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Reflexes Gone Awry

Azriela Jaffe

People who suffer from Tourette’s disorder never know when the next tic will hit them. Will they feel compelled to blink uncontrollably during an important meeting? Will they have an irrepressible urge to shout in the middle of shul? A closer look at tic disorders and what sufferers can do to control them.

Wednesday, February 13, 2013

child“Everyone at school thought I was a troublemaker,” recalls Ephraim Sherr about his junior year of high school. “During class, I’d jerk my shoulders and make other kinds of movements. When I was especially bored, I’d let out a grunt or some other type of verbal sound. People thought I was doing it for attention. I wasn’t even sure why I was doing it, or what was happening to me.”

When the outbursts became more frequent, Ephraim missed a day of school to get tested for Tourette’s. “I was explicitly told it was not Tourette’s. For several years, I lived on thinking that what I had was undiagnosed and, ergo, untreatable,” says Ephraim, who lives inHighland Park,New Jersey.

Then, this past summer, his tics grew worse. When he sought a second opinion from a different neurologist, he was given the diagnosis: Tourette’s disorder (TD). “I took the whole thing in stride until this past Rosh HaShanah,” says Ephraim. “I was in shul, and in the middle of Shemoneh Esrei, while the entire place was quiet, I let out a series of yells. People were shushing me. I tried to stop it. But have you ever tried to hold in a sneeze? It was impossible and I was really embarrassed. I’m not embarrassed that I have Tourette’s. It’s the people who don’t know and think I’m being immature and acting out to get attention — that’s what bothers me more.”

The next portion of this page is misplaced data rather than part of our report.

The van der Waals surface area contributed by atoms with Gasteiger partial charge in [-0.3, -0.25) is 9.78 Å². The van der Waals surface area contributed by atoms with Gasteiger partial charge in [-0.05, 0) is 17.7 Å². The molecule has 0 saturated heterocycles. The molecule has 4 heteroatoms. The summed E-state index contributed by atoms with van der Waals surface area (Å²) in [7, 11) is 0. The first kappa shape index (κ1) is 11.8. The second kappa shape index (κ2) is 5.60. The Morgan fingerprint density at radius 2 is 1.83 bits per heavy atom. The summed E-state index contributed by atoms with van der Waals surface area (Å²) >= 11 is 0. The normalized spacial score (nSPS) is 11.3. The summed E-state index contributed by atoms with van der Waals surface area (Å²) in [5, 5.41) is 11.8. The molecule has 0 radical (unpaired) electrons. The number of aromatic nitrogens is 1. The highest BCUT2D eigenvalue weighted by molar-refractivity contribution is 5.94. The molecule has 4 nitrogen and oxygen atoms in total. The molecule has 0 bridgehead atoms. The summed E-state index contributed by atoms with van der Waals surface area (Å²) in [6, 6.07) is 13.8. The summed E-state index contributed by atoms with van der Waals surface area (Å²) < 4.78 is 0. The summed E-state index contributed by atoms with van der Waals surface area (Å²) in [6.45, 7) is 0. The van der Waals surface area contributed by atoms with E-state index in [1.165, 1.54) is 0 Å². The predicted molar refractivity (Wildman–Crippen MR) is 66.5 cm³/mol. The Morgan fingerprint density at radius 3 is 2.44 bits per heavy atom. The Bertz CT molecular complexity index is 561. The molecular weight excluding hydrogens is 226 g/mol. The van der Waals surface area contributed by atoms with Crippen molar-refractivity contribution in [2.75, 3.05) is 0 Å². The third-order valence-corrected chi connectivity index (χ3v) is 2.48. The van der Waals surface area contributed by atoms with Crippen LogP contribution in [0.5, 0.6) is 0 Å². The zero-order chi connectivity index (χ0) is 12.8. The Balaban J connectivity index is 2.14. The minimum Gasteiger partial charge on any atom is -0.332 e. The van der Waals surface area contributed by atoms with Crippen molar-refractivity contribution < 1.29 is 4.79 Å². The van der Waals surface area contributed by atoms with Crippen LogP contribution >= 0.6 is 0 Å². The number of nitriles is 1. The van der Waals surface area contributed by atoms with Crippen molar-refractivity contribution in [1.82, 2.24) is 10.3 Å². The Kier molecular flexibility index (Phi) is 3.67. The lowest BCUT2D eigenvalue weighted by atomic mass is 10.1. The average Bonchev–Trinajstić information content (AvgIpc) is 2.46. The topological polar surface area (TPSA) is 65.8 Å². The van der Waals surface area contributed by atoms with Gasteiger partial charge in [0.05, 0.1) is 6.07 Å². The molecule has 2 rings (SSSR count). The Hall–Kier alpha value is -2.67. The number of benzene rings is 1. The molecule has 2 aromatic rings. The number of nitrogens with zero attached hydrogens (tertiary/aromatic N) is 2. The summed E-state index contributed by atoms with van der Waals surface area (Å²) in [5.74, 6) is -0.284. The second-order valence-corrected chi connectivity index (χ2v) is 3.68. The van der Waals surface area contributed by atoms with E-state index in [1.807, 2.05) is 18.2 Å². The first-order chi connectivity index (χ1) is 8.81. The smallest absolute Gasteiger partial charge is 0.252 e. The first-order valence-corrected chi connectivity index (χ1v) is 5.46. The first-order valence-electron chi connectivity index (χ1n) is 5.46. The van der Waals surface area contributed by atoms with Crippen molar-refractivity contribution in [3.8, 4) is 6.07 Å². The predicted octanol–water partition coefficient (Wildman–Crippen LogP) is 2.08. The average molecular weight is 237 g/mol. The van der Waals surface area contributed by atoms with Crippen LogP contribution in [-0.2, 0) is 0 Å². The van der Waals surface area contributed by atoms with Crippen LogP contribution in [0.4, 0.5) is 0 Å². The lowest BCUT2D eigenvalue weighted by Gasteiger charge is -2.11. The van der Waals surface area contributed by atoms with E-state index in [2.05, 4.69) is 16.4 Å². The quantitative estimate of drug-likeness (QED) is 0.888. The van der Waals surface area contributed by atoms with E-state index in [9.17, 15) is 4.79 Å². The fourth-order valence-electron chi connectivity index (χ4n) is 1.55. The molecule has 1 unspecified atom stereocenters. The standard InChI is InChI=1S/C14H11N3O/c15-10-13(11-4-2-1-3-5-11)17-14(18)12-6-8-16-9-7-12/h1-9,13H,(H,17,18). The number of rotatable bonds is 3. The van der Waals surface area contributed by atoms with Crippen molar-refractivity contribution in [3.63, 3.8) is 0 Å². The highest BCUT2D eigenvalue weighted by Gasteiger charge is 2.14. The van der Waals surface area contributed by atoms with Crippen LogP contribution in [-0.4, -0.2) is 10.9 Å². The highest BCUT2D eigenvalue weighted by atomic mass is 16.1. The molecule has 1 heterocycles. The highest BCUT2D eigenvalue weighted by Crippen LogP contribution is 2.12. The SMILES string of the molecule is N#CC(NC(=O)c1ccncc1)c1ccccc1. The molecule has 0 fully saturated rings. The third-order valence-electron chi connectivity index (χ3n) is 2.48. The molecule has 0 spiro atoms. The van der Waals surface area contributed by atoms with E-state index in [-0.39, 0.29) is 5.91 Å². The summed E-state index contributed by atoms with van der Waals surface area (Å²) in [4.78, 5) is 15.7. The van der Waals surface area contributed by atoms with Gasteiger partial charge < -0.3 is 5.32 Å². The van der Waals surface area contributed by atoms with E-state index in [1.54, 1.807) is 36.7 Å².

After the High Holiday outburst, Ephraim bravely asked his rav to share with the entire congregation that he has Tourette’s. He wanted the congregants to understand that when he sometimes makes inappropriate noises or gestures during Shabbos morning services, it’s the very last thing he wants to do.

 

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